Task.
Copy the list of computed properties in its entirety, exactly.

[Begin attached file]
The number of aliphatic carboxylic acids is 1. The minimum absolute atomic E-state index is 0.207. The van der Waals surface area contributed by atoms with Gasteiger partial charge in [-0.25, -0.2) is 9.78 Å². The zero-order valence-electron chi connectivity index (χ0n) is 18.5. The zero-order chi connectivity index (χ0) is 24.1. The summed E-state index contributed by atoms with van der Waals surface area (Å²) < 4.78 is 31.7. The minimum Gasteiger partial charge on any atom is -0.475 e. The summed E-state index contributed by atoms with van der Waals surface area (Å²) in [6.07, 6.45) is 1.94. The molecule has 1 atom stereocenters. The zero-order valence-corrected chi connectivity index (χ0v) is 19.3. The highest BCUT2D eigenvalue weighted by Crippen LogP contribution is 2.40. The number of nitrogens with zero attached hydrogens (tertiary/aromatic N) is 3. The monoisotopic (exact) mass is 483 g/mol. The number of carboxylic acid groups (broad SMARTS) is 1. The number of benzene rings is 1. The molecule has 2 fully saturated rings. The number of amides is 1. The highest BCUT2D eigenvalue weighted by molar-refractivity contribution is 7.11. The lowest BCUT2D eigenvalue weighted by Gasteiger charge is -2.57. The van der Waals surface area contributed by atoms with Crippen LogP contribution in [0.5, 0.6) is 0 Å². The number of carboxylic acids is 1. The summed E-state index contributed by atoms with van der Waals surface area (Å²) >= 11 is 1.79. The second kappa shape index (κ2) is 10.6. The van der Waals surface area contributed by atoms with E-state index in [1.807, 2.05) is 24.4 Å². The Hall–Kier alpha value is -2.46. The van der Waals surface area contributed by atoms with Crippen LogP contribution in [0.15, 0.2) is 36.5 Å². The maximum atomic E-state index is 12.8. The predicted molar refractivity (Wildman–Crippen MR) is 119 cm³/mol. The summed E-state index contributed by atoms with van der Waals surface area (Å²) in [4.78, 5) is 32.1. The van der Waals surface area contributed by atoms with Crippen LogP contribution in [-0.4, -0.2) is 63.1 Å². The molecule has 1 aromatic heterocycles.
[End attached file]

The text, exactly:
The number of aliphatic carboxylic acids is 1. The minimum absolute atomic E-state index is 0.207. The van der Waals surface area contributed by atoms with Gasteiger partial charge in [-0.25, -0.2) is 9.78 Å². The zero-order valence-electron chi connectivity index (χ0n) is 18.5. The zero-order chi connectivity index (χ0) is 24.1. The summed E-state index contributed by atoms with van der Waals surface area (Å²) < 4.78 is 31.7. The minimum Gasteiger partial charge on any atom is -0.475 e. The summed E-state index contributed by atoms with van der Waals surface area (Å²) in [6.07, 6.45) is 1.94. The molecule has 1 atom stereocenters. The zero-order valence-corrected chi connectivity index (χ0v) is 19.3. The highest BCUT2D eigenvalue weighted by Crippen LogP contribution is 2.40. The number of nitrogens with zero attached hydrogens (tertiary/aromatic N) is 3. The monoisotopic (exact) mass is 483 g/mol. The number of carboxylic acid groups (broad SMARTS) is 1. The number of benzene rings is 1. The molecule has 2 fully saturated rings. The number of amides is 1. The highest BCUT2D eigenvalue weighted by molar-refractivity contribution is 7.11. The lowest BCUT2D eigenvalue weighted by Gasteiger charge is -2.57. The van der Waals surface area contributed by atoms with Crippen LogP contribution in [0.5, 0.6) is 0 Å². The number of carboxylic acids is 1. The summed E-state index contributed by atoms with van der Waals surface area (Å²) >= 11 is 1.79. The second kappa shape index (κ2) is 10.6. The van der Waals surface area contributed by atoms with E-state index in [1.807, 2.05) is 24.4 Å². The Hall–Kier alpha value is -2.46. The van der Waals surface area contributed by atoms with Crippen LogP contribution in [0.15, 0.2) is 36.5 Å². The maximum atomic E-state index is 12.8. The predicted molar refractivity (Wildman–Crippen MR) is 119 cm³/mol. The summed E-state index contributed by atoms with van der Waals surface area (Å²) in [4.78, 5) is 32.1. The van der Waals surface area contributed by atoms with Crippen LogP contribution in [-0.4, -0.2) is 63.1 Å². The molecule has 1 aromatic heterocycles.